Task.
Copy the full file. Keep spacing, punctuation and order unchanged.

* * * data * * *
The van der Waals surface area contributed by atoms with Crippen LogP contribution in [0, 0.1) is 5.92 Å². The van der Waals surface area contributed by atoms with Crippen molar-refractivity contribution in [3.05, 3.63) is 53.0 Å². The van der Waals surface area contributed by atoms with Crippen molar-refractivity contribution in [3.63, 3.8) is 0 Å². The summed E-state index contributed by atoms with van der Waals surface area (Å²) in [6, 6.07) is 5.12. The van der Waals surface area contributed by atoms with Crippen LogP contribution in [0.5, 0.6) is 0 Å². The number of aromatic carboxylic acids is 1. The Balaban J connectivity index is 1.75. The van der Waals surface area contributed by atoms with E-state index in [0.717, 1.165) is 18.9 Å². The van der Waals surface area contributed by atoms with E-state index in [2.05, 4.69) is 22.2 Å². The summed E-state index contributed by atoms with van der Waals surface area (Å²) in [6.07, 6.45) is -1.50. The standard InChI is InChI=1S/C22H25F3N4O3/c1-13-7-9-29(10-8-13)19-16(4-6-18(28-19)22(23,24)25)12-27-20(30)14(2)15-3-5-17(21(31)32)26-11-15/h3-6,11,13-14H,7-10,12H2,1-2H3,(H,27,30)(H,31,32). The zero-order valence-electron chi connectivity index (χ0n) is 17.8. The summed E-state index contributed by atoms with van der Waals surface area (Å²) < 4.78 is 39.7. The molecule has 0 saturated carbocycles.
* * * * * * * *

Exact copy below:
The van der Waals surface area contributed by atoms with Crippen LogP contribution in [0, 0.1) is 5.92 Å². The van der Waals surface area contributed by atoms with Crippen molar-refractivity contribution in [3.05, 3.63) is 53.0 Å². The van der Waals surface area contributed by atoms with Crippen molar-refractivity contribution in [3.63, 3.8) is 0 Å². The summed E-state index contributed by atoms with van der Waals surface area (Å²) in [6, 6.07) is 5.12. The van der Waals surface area contributed by atoms with Crippen LogP contribution in [0.5, 0.6) is 0 Å². The number of aromatic carboxylic acids is 1. The Balaban J connectivity index is 1.75. The van der Waals surface area contributed by atoms with E-state index in [0.717, 1.165) is 18.9 Å². The van der Waals surface area contributed by atoms with E-state index in [2.05, 4.69) is 22.2 Å². The summed E-state index contributed by atoms with van der Waals surface area (Å²) in [6.07, 6.45) is -1.50. The standard InChI is InChI=1S/C22H25F3N4O3/c1-13-7-9-29(10-8-13)19-16(4-6-18(28-19)22(23,24)25)12-27-20(30)14(2)15-3-5-17(21(31)32)26-11-15/h3-6,11,13-14H,7-10,12H2,1-2H3,(H,27,30)(H,31,32). The zero-order valence-electron chi connectivity index (χ0n) is 17.8. The summed E-state index contributed by atoms with van der Waals surface area (Å²) < 4.78 is 39.7. The molecule has 0 saturated carbocycles.